A World that uses Minds will have a "scoreboard" showing how well each Mind has done.
The problem - fake scores
Scoreboards are great if everyone is honest. But there is a fundamental problem.
Scores are sent from the run window to the server at the end of a run.
The problem is the run window JS could send a fake score.
There is no real way to stop attempted fake scores,
since we allow the user inject any JS into the run window.
Even without JS injection, the user could send fake scores separately.
Fake scores are an inevitable hazard of any client-side system,
and are an endless problem in Web games.
See discussion of
The solution is:
The World owner has to manage and run the scoreboard.
To be clear:
Only the World owner can do a run that generates a score on the scoreboard.
- This does not solve everything.
The World owner is still running user code, and the user code may be sending fake scores.
- So the World owner has to watch for attempted fake scores.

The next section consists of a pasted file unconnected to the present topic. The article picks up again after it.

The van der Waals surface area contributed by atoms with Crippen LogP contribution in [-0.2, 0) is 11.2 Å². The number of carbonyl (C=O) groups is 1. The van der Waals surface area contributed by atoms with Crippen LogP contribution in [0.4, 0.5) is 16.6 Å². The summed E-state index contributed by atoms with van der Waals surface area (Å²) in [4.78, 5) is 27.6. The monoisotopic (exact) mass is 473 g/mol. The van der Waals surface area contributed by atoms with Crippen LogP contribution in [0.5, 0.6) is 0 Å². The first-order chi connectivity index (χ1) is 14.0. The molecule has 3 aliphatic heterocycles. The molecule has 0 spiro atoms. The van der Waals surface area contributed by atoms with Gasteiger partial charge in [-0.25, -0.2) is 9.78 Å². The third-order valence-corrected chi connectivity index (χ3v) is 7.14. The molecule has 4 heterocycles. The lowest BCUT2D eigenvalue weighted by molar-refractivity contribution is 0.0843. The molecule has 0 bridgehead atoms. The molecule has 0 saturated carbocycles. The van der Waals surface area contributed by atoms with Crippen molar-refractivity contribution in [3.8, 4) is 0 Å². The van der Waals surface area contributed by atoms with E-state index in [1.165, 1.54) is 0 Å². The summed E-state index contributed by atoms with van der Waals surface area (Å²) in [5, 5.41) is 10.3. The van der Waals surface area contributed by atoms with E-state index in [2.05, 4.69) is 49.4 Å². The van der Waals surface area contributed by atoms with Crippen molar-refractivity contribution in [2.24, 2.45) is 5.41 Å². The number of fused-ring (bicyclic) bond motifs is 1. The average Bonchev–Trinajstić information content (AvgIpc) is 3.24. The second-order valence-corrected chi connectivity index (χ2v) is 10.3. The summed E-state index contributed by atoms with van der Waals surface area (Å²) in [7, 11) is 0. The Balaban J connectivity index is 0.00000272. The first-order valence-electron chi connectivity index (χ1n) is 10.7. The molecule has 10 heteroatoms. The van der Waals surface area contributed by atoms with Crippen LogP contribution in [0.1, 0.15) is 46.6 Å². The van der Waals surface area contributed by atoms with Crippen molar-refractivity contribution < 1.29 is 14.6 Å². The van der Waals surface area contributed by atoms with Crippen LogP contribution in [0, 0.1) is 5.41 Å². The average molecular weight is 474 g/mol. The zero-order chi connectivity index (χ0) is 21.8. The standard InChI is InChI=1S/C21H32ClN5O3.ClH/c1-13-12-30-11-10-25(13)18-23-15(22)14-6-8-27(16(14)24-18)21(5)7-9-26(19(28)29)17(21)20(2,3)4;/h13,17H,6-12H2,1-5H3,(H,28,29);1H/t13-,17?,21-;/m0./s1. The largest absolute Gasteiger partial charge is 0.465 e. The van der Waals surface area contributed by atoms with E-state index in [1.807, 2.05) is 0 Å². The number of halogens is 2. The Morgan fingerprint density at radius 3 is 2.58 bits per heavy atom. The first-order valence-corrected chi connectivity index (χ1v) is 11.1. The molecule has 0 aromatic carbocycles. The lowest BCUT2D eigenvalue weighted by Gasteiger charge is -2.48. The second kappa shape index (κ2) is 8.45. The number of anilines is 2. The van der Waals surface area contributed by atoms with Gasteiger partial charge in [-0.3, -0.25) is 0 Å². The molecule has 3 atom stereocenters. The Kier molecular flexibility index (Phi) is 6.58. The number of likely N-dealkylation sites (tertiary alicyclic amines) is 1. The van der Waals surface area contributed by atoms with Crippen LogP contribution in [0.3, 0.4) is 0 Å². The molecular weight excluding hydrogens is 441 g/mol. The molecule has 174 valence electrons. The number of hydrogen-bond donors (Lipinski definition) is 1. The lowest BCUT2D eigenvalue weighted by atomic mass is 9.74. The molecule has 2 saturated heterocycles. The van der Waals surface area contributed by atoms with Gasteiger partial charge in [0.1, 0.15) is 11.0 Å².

You can watch what appears on screen and match it to the claimed score.
You can study the Mind source code.
- If you are suspicious of any Mind score,
you can "reset" the score (see the button).
The World owner might refuse to run the Mind again, so it never appears on the scoreboard.
- Note that
hacking the score is in fact difficult for the user, because there is no feedback.
No score appears on the scoreboard when they run their code.
The score only appears when the World owner runs it.
So they have to code without knowing if it will work when needed.
- If using this in teaching, you just have to watch what your students are doing.
You might actually reward them for hacking the score!
Conclusion: Fake scores are a possibility, but
it is hard to fake a score
without the World owner noticing.